In my Hands on Knative series (part 1, part 2, part 3), I showed how to use Knative Serving, Eventing and Build on any Kubernetes cluster anywhere. This is great for portability but with that portability comes the overhead of creating and managing a Kubernetes cluster. Not to mention the complexity of Istio which is a dependency of Knative.
Google Kubernetes Engine (GKE) helps with managing the Kubernetes cluster a little but you still need to worry about all the bells and whistles of a Kubernetes cluster. Wouldn’t it be great to have the Knative Serving experience without having to worry about the underlying infrastructure? Well, you can with Cloud Run!
Cloud Run is a managed serverless platform of Google Cloud that enables you to run stateless containers invocable via HTTP requests. Cloud Run is built from Knative. This means that you can take the container of your Knative service and deploy to fully managed Cloud Run, or in your GKE cluster with Cloud Run on GKE. You get the same experience and features of Knative Serving such as autoscaling, versioning, etc.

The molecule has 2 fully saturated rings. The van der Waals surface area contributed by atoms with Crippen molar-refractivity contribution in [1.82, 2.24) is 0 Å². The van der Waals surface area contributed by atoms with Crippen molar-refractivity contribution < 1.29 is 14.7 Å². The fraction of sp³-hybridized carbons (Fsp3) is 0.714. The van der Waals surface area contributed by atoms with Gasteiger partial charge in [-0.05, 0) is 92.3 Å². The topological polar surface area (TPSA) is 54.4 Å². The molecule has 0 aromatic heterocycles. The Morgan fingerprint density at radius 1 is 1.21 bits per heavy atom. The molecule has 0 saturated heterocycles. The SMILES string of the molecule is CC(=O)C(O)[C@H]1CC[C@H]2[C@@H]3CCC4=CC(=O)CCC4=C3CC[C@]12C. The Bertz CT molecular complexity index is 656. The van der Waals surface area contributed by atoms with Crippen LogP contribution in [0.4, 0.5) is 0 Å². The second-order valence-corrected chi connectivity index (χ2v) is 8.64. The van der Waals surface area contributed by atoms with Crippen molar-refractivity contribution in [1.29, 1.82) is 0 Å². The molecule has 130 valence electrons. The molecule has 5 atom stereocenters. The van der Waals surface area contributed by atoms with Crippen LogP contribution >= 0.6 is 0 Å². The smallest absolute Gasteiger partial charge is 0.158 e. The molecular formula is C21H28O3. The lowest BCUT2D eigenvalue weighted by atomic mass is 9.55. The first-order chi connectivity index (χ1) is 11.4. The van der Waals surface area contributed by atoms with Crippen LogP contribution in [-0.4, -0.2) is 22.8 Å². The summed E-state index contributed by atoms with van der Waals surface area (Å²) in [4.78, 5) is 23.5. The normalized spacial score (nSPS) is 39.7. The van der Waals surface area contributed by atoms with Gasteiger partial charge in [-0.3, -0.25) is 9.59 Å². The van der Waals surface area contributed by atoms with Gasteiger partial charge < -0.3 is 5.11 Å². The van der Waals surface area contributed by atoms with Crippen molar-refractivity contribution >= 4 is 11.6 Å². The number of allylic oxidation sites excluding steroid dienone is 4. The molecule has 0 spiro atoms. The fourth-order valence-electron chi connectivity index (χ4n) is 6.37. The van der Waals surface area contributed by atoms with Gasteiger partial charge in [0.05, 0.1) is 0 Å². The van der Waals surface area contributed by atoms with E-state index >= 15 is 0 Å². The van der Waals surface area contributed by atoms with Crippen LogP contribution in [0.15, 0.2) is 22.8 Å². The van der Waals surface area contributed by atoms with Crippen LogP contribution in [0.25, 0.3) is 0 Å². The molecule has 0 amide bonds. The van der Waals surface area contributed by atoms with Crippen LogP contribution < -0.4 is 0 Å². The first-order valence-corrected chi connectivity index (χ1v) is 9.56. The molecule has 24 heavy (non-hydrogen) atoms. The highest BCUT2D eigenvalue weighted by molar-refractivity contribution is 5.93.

In Hello World Serving example of my Knative Tutorial, we built a service that simply replied back with “Hello C# Sample v1”. It was a very simple service in the end but we had to do a lot pre-work before we could deploy the service, namely:
- Create a GKE cluster.
- Install Istio on the GKE cluster.
- Install Knative components (Serving, Eventing, Build) on the GKE cluster.
- Build and push a container image to DockerHub
- Create a Knative service yaml file for the service.
- Configure a domain for the Knative service
- Finally, deploy the Knative service
A lot of steps for a simple service! In Cloud Run, things are much more simple. The main advantage of Cloud Run is that it’s fully managed, so no infrastructure or Kubernetes to worry about. It also comes with a simple and intuitive command-line and user interface to quickly deploy and manage your serverless containers.
First, build and push the same container images to Google Container Registry (GCR):
gcloud builds submit --tag gcr.io/cloudrun-atamel/helloworld-csharp:v1
Second, deploy to Cloud Run:
gcloud beta run deploy --image gcr.io/cloudrun-atamel/helloworld-csharp:v1